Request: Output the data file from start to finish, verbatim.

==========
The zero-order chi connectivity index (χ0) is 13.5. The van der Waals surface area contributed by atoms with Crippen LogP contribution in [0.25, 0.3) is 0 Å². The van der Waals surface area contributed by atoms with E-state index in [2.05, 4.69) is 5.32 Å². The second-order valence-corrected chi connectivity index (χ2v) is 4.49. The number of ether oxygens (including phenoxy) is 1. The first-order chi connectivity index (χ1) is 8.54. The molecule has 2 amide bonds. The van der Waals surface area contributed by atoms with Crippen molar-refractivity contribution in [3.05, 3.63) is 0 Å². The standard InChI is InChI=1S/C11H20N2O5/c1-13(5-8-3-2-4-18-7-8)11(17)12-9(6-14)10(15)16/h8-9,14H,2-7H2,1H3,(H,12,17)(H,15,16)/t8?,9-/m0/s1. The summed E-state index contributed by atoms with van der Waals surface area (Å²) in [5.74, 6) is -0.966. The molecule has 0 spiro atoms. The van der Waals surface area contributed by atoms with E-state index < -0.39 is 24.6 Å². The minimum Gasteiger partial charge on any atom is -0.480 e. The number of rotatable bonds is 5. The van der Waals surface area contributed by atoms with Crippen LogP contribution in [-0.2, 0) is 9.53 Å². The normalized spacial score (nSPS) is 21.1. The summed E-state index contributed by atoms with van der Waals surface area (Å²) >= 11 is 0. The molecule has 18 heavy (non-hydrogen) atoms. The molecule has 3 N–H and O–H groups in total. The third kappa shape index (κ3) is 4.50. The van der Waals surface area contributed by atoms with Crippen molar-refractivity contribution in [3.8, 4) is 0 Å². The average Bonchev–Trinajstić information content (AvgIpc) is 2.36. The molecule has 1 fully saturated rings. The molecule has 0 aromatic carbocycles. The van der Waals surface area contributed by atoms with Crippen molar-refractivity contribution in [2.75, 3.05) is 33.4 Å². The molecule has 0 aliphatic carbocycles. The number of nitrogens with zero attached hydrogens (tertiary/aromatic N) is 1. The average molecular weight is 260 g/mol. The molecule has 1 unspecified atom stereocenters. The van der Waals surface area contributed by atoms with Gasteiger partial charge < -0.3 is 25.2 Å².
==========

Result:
The zero-order chi connectivity index (χ0) is 13.5. The van der Waals surface area contributed by atoms with Crippen LogP contribution in [0.25, 0.3) is 0 Å². The van der Waals surface area contributed by atoms with E-state index in [2.05, 4.69) is 5.32 Å². The second-order valence-corrected chi connectivity index (χ2v) is 4.49. The number of ether oxygens (including phenoxy) is 1. The first-order chi connectivity index (χ1) is 8.54. The molecule has 2 amide bonds. The van der Waals surface area contributed by atoms with Crippen molar-refractivity contribution in [3.05, 3.63) is 0 Å². The standard InChI is InChI=1S/C11H20N2O5/c1-13(5-8-3-2-4-18-7-8)11(17)12-9(6-14)10(15)16/h8-9,14H,2-7H2,1H3,(H,12,17)(H,15,16)/t8?,9-/m0/s1. The summed E-state index contributed by atoms with van der Waals surface area (Å²) in [5.74, 6) is -0.966. The molecule has 0 spiro atoms. The van der Waals surface area contributed by atoms with E-state index < -0.39 is 24.6 Å². The minimum Gasteiger partial charge on any atom is -0.480 e. The number of rotatable bonds is 5. The van der Waals surface area contributed by atoms with Crippen LogP contribution in [-0.2, 0) is 9.53 Å². The normalized spacial score (nSPS) is 21.1. The summed E-state index contributed by atoms with van der Waals surface area (Å²) >= 11 is 0. The molecule has 18 heavy (non-hydrogen) atoms. The molecule has 3 N–H and O–H groups in total. The third kappa shape index (κ3) is 4.50. The van der Waals surface area contributed by atoms with Crippen molar-refractivity contribution in [3.8, 4) is 0 Å². The average Bonchev–Trinajstić information content (AvgIpc) is 2.36. The molecule has 1 fully saturated rings. The molecule has 0 aromatic carbocycles. The van der Waals surface area contributed by atoms with Crippen molar-refractivity contribution in [2.75, 3.05) is 33.4 Å². The molecule has 0 aliphatic carbocycles. The number of nitrogens with zero attached hydrogens (tertiary/aromatic N) is 1. The average molecular weight is 260 g/mol. The molecule has 1 unspecified atom stereocenters. The van der Waals surface area contributed by atoms with Gasteiger partial charge < -0.3 is 25.2 Å².